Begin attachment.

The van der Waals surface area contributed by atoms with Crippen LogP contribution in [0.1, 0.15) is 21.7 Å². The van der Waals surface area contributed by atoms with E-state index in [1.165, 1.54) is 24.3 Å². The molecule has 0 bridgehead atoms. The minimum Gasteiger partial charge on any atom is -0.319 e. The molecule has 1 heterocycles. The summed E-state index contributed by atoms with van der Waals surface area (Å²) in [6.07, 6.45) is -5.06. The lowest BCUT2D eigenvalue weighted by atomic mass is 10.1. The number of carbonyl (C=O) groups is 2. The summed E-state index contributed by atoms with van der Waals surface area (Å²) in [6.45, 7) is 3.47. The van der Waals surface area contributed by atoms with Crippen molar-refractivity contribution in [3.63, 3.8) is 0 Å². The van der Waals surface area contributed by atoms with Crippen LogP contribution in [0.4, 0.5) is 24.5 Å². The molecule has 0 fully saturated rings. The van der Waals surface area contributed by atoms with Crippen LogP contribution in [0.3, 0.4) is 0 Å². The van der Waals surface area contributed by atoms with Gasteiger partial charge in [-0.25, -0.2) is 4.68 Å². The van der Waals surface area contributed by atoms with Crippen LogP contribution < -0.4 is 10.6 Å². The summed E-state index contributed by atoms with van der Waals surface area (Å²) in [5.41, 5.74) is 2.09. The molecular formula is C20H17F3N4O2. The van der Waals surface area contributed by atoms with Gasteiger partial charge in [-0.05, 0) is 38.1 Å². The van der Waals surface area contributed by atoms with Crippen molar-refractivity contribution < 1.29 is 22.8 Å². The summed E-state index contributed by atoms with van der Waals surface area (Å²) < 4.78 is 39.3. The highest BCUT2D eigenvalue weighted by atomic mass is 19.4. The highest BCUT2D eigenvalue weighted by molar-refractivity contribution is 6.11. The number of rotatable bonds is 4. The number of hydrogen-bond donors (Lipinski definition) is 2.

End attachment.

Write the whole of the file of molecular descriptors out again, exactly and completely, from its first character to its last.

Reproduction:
The van der Waals surface area contributed by atoms with Crippen LogP contribution in [0.1, 0.15) is 21.7 Å². The van der Waals surface area contributed by atoms with E-state index in [1.165, 1.54) is 24.3 Å². The molecule has 0 bridgehead atoms. The minimum Gasteiger partial charge on any atom is -0.319 e. The molecule has 1 heterocycles. The summed E-state index contributed by atoms with van der Waals surface area (Å²) in [6.07, 6.45) is -5.06. The lowest BCUT2D eigenvalue weighted by atomic mass is 10.1. The number of carbonyl (C=O) groups is 2. The summed E-state index contributed by atoms with van der Waals surface area (Å²) in [6.45, 7) is 3.47. The van der Waals surface area contributed by atoms with Crippen molar-refractivity contribution in [3.63, 3.8) is 0 Å². The van der Waals surface area contributed by atoms with Crippen LogP contribution in [0.4, 0.5) is 24.5 Å². The molecule has 0 fully saturated rings. The van der Waals surface area contributed by atoms with Crippen LogP contribution in [0.3, 0.4) is 0 Å². The van der Waals surface area contributed by atoms with Gasteiger partial charge in [-0.25, -0.2) is 4.68 Å². The van der Waals surface area contributed by atoms with Crippen LogP contribution < -0.4 is 10.6 Å². The summed E-state index contributed by atoms with van der Waals surface area (Å²) in [5.41, 5.74) is 2.09. The molecular formula is C20H17F3N4O2. The van der Waals surface area contributed by atoms with Gasteiger partial charge in [-0.05, 0) is 38.1 Å². The van der Waals surface area contributed by atoms with Crippen molar-refractivity contribution < 1.29 is 22.8 Å². The summed E-state index contributed by atoms with van der Waals surface area (Å²) < 4.78 is 39.3. The highest BCUT2D eigenvalue weighted by atomic mass is 19.4. The highest BCUT2D eigenvalue weighted by molar-refractivity contribution is 6.11. The number of rotatable bonds is 4. The number of hydrogen-bond donors (Lipinski definition) is 2.